The Manjunath Temple, at the foot of Kadri Hills, attracts devotees and tourists in thousands. The temple dates back to about 1068 AD and is built in the Vijaynagar style of architecture. It is neat and middle-sized with a homogenous main building that imparts a squarish look to the temple. Dakshina Kannada is the home of many such Manjunath temples, the most famous among them being the Dharmasthala and Kadri temples.
A tall wooden deepa sthamba with a bronze covering greets you as you climb up to the temple. The huge bronze statue of Trilokeshwara that catches one’s attention in the temple dates way back to 968 AD. This life sized, three faced, six armed figure of the seated Bodhisathva with enameled eyes and an intricately carved mukuta is surrounded by a well curved prabhavali and two attendants–giving the idol an aura of divinity
Surprisingly, the temple has traces of Buddhist influence. This is evident from the presence of ../circuitimages of the Buddha with reliefs of Garuda. Historians explain and accept this as Vaishnavite divinity representing a phase of transformation of the Buddha as the avtaar of Vishnu. The garuda relief at the pedestal apparently escaped the eyes of archaeologists. The hill has caves and muths, said to belong to the Natha Panthas, which is believed to be an offshoot of the Vajrayana form of Buddhism.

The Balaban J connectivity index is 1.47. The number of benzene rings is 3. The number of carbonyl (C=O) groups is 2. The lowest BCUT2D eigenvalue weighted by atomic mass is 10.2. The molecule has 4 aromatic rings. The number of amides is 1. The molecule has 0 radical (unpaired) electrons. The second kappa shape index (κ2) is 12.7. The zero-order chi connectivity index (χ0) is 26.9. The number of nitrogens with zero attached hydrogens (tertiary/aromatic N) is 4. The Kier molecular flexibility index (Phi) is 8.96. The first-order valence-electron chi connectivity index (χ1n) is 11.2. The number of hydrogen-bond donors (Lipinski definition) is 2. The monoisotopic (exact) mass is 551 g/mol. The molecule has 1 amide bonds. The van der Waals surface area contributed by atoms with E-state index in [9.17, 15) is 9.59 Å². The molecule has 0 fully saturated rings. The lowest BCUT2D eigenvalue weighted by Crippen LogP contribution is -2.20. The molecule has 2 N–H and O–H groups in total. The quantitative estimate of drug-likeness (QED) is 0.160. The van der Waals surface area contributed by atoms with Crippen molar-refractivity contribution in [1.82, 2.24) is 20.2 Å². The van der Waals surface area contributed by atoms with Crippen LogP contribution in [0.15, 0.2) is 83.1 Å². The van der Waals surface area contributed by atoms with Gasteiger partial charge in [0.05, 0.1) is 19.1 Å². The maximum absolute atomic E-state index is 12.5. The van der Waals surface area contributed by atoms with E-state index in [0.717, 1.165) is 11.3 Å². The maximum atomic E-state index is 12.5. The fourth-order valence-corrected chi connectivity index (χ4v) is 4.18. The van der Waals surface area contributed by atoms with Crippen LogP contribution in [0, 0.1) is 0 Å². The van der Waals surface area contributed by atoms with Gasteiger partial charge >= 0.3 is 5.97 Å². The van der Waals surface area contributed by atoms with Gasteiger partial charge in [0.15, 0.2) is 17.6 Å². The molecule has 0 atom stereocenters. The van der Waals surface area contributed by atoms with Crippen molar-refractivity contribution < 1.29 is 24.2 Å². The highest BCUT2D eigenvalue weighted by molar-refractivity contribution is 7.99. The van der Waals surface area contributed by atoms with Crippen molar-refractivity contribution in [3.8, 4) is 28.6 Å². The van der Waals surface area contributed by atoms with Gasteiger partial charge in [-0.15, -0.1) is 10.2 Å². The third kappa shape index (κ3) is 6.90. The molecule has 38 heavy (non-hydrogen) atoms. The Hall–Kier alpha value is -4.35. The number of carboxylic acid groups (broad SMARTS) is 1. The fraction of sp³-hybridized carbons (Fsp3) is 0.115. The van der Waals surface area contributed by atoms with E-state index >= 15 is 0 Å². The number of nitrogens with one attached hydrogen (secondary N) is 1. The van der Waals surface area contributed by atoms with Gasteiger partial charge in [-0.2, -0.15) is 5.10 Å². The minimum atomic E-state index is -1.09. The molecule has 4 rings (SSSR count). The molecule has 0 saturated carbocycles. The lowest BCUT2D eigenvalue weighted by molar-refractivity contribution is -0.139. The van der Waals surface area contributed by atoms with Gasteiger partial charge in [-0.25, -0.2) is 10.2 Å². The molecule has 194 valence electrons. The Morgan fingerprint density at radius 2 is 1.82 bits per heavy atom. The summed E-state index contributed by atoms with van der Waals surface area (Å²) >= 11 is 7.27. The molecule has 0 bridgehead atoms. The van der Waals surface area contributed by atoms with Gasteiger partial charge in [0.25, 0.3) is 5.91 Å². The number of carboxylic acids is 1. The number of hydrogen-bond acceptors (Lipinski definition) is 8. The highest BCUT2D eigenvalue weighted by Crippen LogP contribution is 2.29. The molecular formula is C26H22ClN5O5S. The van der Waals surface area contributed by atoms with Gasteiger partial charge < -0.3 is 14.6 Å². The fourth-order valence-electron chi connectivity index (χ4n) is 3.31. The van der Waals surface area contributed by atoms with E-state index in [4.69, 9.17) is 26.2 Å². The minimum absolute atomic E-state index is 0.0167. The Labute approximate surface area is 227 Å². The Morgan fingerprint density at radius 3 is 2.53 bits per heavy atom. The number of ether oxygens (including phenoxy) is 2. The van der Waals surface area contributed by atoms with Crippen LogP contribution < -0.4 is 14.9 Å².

The presiding deity is Shree Manjunatha, Udbhava Linga, which is a natural stone slab found almost parallel to the level of the floor of the garbha griha. An amazing fact is that any amount of water poured on it disappears immediately. There are two figures, one of which is that Matsyendranatha in the southern niche seated in the padmasana pose and having his palms held one over the other on his folded right leg. The other figure is that of Sringinatha, which has a three-hooded serpent over its well-carved krita, which is ornamented with three tiers behind it. The central niche, on the western side, has a male figure said to be that of Gokaranatha which is nearly six feet tall. The sub-deities in the temple are Durgaparmeshwari, Ganapathi, Shastavee and Gomukha Ganpathi, Trilokeshwara, Vyasa Muni and Vishnu. Each of these sub-deities has a smaller shrine dedicated to them.
In the north at an elevation are the temple’s nine tanks with a perennial water supply. The water in this tank has never dried up to date and has been a major source for the temple and the people living nearby.
The Kashi Bhagirathi Teertha water flows out through a small opening, throughout the year in the Gomukha Ganpathy temple. But nobody has been able to identify the source from where the water originates.
Outside the temple is a piece of wood called the kodi mara that measures up to 65 feet. People of the Mogaveera community manually erect this piece of wood every year on Makara Sankranthi (January 14). The kodi mara is brought down only in May.
Makara Sankranthi, which is also the annual festival of the temple, is celebrated on a grand scale. Pujas and balis are performed continuously for nine days. The eighth day marks the Rathotsava. The last day of the festival is the Laksha Deepotsatva, which falls on Karthikamavasya. On this day the temple is lit up with lights and lamps.